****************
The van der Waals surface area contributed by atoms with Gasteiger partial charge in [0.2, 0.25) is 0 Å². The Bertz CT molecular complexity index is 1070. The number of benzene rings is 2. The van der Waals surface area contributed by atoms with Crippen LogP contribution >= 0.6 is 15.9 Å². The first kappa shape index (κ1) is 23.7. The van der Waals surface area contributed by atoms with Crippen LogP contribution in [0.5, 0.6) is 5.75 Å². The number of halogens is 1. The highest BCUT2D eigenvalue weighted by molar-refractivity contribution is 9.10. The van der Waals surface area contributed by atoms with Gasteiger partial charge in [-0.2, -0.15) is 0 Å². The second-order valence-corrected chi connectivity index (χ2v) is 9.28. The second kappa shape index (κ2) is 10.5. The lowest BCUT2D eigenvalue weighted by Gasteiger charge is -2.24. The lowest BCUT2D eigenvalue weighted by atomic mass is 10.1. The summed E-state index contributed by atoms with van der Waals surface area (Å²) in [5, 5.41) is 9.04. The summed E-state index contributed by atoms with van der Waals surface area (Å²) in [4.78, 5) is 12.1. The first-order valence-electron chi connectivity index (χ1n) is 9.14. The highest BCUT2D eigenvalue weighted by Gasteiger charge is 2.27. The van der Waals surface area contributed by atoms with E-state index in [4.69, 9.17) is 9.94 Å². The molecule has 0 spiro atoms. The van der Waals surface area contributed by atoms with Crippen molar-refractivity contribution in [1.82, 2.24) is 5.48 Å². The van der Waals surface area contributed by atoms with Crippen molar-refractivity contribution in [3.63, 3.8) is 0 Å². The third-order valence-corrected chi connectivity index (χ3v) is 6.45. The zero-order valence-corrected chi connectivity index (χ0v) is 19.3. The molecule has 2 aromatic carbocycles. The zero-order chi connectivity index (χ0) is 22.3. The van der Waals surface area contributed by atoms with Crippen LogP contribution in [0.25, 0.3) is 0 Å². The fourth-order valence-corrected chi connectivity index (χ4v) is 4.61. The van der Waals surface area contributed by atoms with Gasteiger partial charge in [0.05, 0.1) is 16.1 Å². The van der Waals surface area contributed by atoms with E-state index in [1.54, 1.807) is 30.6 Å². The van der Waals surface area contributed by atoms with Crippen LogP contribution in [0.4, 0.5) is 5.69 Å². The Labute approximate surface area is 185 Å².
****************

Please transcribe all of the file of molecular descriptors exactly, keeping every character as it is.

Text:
The van der Waals surface area contributed by atoms with Gasteiger partial charge in [0.2, 0.25) is 0 Å². The Bertz CT molecular complexity index is 1070. The number of benzene rings is 2. The van der Waals surface area contributed by atoms with Crippen LogP contribution >= 0.6 is 15.9 Å². The first kappa shape index (κ1) is 23.7. The van der Waals surface area contributed by atoms with Crippen LogP contribution in [0.5, 0.6) is 5.75 Å². The number of halogens is 1. The highest BCUT2D eigenvalue weighted by molar-refractivity contribution is 9.10. The van der Waals surface area contributed by atoms with Gasteiger partial charge in [-0.2, -0.15) is 0 Å². The second-order valence-corrected chi connectivity index (χ2v) is 9.28. The second kappa shape index (κ2) is 10.5. The lowest BCUT2D eigenvalue weighted by Gasteiger charge is -2.24. The lowest BCUT2D eigenvalue weighted by atomic mass is 10.1. The summed E-state index contributed by atoms with van der Waals surface area (Å²) in [5, 5.41) is 9.04. The summed E-state index contributed by atoms with van der Waals surface area (Å²) in [4.78, 5) is 12.1. The first-order valence-electron chi connectivity index (χ1n) is 9.14. The highest BCUT2D eigenvalue weighted by Gasteiger charge is 2.27. The van der Waals surface area contributed by atoms with E-state index in [4.69, 9.17) is 9.94 Å². The molecule has 0 spiro atoms. The van der Waals surface area contributed by atoms with Crippen molar-refractivity contribution in [1.82, 2.24) is 5.48 Å². The van der Waals surface area contributed by atoms with Crippen molar-refractivity contribution in [3.63, 3.8) is 0 Å². The third-order valence-corrected chi connectivity index (χ3v) is 6.45. The zero-order valence-corrected chi connectivity index (χ0v) is 19.3. The molecule has 2 aromatic carbocycles. The zero-order chi connectivity index (χ0) is 22.3. The van der Waals surface area contributed by atoms with Crippen LogP contribution in [0.25, 0.3) is 0 Å². The fourth-order valence-corrected chi connectivity index (χ4v) is 4.61. The van der Waals surface area contributed by atoms with Gasteiger partial charge in [0.05, 0.1) is 16.1 Å². The van der Waals surface area contributed by atoms with E-state index in [1.54, 1.807) is 30.6 Å². The van der Waals surface area contributed by atoms with Crippen LogP contribution in [0.4, 0.5) is 5.69 Å². The Labute approximate surface area is 185 Å².